The Atlantic hurricane season traditionally starts on June 1st, but for the 6th consecutive year, the season started early. Fast forward to September, the Atlantic hurricane season has now set many records.
A new professor at Iowa State University recently won an award through the department of energy for her studies on tropical cyclones. Meteorologist amber alexander takes us to Ames to meet Christina Patricola.
The 2020 Atlantic hurricane season has been one for the record books. this is only the second year on record the season has run through the 21 English alphabet names. Wilfred was the final name and formed almost 20 days earlier than the previous record set in 2005.
Christina Patricola is a tropical cyclone researcher at ISU.
She’s researching how future climate change will influence the intensity and precipitation of tropical cyclones and how the changing storm surge will impact coastal regions.
Patricola says, “Tropical cyclones are the leading cause of natural economic losses in the US.”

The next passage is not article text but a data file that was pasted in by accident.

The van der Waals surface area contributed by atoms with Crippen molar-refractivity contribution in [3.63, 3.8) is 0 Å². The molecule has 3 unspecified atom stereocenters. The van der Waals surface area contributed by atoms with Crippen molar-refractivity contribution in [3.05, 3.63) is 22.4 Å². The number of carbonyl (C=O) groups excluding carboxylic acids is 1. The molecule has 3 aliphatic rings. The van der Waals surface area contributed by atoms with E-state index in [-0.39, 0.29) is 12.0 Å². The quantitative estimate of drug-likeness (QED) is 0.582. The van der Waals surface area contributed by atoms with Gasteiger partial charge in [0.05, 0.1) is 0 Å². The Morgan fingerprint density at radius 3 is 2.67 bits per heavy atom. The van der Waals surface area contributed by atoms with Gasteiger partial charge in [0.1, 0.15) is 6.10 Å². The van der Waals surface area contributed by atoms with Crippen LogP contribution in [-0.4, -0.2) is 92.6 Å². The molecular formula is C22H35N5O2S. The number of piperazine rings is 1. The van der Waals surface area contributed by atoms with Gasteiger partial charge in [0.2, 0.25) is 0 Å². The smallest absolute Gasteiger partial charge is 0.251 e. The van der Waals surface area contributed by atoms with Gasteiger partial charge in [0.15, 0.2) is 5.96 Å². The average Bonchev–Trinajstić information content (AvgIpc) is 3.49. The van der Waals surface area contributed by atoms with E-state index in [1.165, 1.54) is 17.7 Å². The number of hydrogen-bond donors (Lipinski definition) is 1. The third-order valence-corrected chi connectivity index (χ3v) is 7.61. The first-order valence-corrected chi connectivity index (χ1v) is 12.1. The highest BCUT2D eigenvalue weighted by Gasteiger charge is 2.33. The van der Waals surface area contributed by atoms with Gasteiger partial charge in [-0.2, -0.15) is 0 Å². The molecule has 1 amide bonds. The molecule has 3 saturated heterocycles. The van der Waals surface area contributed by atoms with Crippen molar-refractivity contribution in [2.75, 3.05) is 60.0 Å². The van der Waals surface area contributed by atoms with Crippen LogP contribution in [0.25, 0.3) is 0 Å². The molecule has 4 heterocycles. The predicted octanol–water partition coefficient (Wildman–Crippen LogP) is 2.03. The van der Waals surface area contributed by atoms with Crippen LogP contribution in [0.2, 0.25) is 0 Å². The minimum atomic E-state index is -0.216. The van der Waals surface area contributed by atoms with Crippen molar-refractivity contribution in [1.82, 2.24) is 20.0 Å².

That’s why many researchers want to better understand tropical cyclones and their season. One way Christina can do that is by using climate models.
“One is the global climate model that is supported through the department of energy and the other is a very high-resolution model that is often used to for weather forecasting purposes,” said Patricola.
The climate models allow Christina to simulate a tropical cyclone based on a series of different scenarios.
Those scenarios help explain what we could see in the future.
“We can look at the impacts from the three main variables that are important, so that would be wind speed, precipitation, and storm surge,” says Patricola.
Christina says sea-level rise from climate change is also a major factor that will directly affect the coastlines and is another thing she will be looking into during her 4-year project.
Tropical Storm Beta made landfall in Texas Monday night. it was a record 10th storm to form within the month of September and was the 9th storm to make landfall in the U.S. this year.